Notes 5/3: FOMC and Bitcoin Price, Bitcoin Mining Taxation

The Federal Reserve will have many things to consider when it concludes deliberations at the latest Federal Open Markets Committee (FOMC) meeting. That list includes the latest round of bank failures, inflation and unemployment data, and the economy’s overall health. Suffice to say, bitcoin price will not be a part of that list.

While the cryptocurrency’s price has rallied by seventy percent this year, its overall footprint has diminished. Crypto valuations and markets are down. Bitcoin liquidity is at a one-year low, according to research firm Kaiko.

Fed Guidance

A further increase of 25 basis points by the agency, as expected by most traders, will further hasten the departure of investors from its ecosystem. Their flight has already catapulted volatility in bitcoin price and made it susceptible to outsized moves from few parties. Even that development, however, is not enough to sustain the cryptocurrency’s forays past the $30,000 mark – a key price resistance level, according to some analysts.

A delay in hiking rates by the Fed might provide relief to bitcoin price. But it will be temporary. This is because bitcoin’s ecosystem has already been battered by regulatory action against exchanges and mining services. It will take time to build it back up and attract investors to it again.

To that extent, the thing to look forward to, at least in the context of the Fed’s actions today, is future guidance. Bitcoin’s performance for the rest of this year depends not on its internal metrics but on how the agency decides to tackle the US economy going forward.

Renewing the Bitcoin Mining Debate

The debate about bitcoin mining’s energy use is back in the spotlight.

The Biden administration wants to impose a progressive excise tax – 10% in the first year, 20% in the second, and 30% in the third year – on bitcoin mining providers. Their argument is that crypto mining consumes massive amounts of energy and spikes greenhouse gas emissions. It also distorts demand in the energy grid without providing much economic benefit to residents in local communities. According to the White House press release yesterday, the primary goal of the Digital Asset Mining Energy (DAME) tax is to start having “crypto miners pay their fair share of the costs imposed on local communities and the environment.”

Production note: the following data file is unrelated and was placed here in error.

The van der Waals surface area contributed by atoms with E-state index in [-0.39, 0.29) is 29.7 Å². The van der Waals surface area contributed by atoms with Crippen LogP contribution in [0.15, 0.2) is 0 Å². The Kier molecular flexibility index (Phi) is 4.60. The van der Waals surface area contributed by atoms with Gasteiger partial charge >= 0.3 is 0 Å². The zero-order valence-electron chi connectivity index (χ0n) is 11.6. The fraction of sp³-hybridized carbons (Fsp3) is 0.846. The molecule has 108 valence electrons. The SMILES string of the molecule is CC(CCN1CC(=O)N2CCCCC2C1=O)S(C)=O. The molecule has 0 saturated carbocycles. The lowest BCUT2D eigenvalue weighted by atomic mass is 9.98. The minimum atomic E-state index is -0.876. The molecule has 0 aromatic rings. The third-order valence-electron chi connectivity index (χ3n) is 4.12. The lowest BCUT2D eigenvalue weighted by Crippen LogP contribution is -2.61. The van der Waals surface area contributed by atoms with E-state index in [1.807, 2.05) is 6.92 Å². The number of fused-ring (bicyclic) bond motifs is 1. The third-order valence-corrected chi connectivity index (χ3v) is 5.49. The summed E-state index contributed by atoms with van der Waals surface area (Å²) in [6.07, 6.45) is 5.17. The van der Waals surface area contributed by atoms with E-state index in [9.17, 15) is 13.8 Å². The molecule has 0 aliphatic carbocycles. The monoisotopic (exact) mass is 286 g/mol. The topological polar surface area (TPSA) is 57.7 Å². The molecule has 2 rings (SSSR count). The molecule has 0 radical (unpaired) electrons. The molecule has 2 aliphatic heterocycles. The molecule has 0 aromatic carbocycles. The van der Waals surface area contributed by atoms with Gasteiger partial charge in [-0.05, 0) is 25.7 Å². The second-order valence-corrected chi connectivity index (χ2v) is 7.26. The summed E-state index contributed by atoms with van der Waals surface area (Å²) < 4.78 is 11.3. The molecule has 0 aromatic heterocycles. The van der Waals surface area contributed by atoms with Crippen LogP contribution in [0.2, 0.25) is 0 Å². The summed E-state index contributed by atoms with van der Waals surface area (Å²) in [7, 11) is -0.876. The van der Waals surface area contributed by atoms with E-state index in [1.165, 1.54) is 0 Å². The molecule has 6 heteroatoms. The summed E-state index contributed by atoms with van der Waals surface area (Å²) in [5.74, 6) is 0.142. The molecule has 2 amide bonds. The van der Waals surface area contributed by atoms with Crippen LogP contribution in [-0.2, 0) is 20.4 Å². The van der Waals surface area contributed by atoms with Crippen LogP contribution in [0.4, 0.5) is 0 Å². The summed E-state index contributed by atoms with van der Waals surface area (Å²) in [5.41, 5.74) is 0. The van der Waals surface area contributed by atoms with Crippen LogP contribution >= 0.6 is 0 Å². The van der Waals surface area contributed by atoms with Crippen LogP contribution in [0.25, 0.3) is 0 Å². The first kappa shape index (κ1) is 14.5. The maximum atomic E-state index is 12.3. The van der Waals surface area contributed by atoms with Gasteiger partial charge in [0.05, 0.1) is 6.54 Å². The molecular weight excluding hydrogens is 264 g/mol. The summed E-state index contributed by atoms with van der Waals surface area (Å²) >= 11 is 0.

The crypto community is pushing back and point to the use of clean energy sources at bitcoin mining centers. Imposing taxes on bitcoin mining facilities will drive them to countries with dirty fuels, they say. Another one of their claims is that bitcoin is used by the unbanked and underbanked in developing countries to transfer value and, therefore, provides economic benefits.

The Question of Economic Benefits

An important, and consequential, strand about bitcoin mining’s energy use relates to the cryptocurrency’s economic benefits. After all, what is the point of expending so much energy on an asset that might, in the end, turn out to be worthless?

The cryptocurrency’s proponents claim that it is a tool for economic empowerment. But there is no verifiable proof for that claim apart from reporting by crypto-affiliated publications or bogus blockchain statistics that can easily be manipulated using anonymous wallets.

Its use as a tool for payments and remittances is also far from being realized.

An example is El Salvador, a Central American country that introduced bitcoin for remittances with much fanfare some years ago. The experiment has turned out to be a dud even after the government rolled out incentives for citizens to begin using its crypto wallets.  

Who Benefits from Mining?

About the only economic benefit of bitcoin lies in price speculation. That is an admissible use case, if it distributes wealth amongst many stakeholders like the stock market. But it doesn’t.

Based on the current distribution of wallets on bitcoin’s blockchain, the biggest economic benefits accrue to those holding more than 500 bitcoin (worth roughly $14.1 million at current prices) in their wallets. Their numbers are limited to thousands. In other words, the operations of bitcoin miners currently benefit only the rich.    

Miners also derive economic benefits from bitcoin. The cryptocurrency’s algorithmic supply adjustments have ensured that their revenues have largely kept pace with changes in its price. Even the recent price drawdown has not inhibited their profits from mining the cryptocurrency. In the future, that figure will multiply because bitcoin mining is increasingly about scaling operations. Thus, more mining rigs and bigger budgets equals more profits. Again, those profits are mopped by very few players.

What all of this means is that the cryptocurrency’s electricity use is disproportionate with the profits it distributes amongst very few organizations and people.

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